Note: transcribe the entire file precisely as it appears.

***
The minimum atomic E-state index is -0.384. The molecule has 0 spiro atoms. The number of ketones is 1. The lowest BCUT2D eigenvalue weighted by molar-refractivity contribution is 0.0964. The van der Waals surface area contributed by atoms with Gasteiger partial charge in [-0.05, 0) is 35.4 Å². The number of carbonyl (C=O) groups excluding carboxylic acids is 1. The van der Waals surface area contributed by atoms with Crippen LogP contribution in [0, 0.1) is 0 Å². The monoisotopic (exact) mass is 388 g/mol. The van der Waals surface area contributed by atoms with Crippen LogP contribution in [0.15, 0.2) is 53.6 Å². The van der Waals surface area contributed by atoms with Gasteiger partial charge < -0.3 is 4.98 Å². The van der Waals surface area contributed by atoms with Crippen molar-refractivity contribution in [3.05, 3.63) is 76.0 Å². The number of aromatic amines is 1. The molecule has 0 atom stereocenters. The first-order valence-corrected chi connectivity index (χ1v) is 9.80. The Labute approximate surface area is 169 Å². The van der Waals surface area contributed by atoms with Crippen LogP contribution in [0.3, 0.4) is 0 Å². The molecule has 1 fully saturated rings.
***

The minimum atomic E-state index is -0.384. The molecule has 0 spiro atoms. The number of ketones is 1. The lowest BCUT2D eigenvalue weighted by molar-refractivity contribution is 0.0964. The van der Waals surface area contributed by atoms with Gasteiger partial charge in [-0.05, 0) is 35.4 Å². The number of carbonyl (C=O) groups excluding carboxylic acids is 1. The van der Waals surface area contributed by atoms with Crippen LogP contribution in [0, 0.1) is 0 Å². The monoisotopic (exact) mass is 388 g/mol. The van der Waals surface area contributed by atoms with Crippen LogP contribution in [0.15, 0.2) is 53.6 Å². The van der Waals surface area contributed by atoms with Gasteiger partial charge < -0.3 is 4.98 Å². The van der Waals surface area contributed by atoms with Crippen molar-refractivity contribution in [3.05, 3.63) is 76.0 Å². The number of aromatic amines is 1. The molecule has 0 atom stereocenters. The first-order valence-corrected chi connectivity index (χ1v) is 9.80. The Labute approximate surface area is 169 Å². The van der Waals surface area contributed by atoms with Crippen LogP contribution in [0.3, 0.4) is 0 Å². The molecule has 1 fully saturated rings.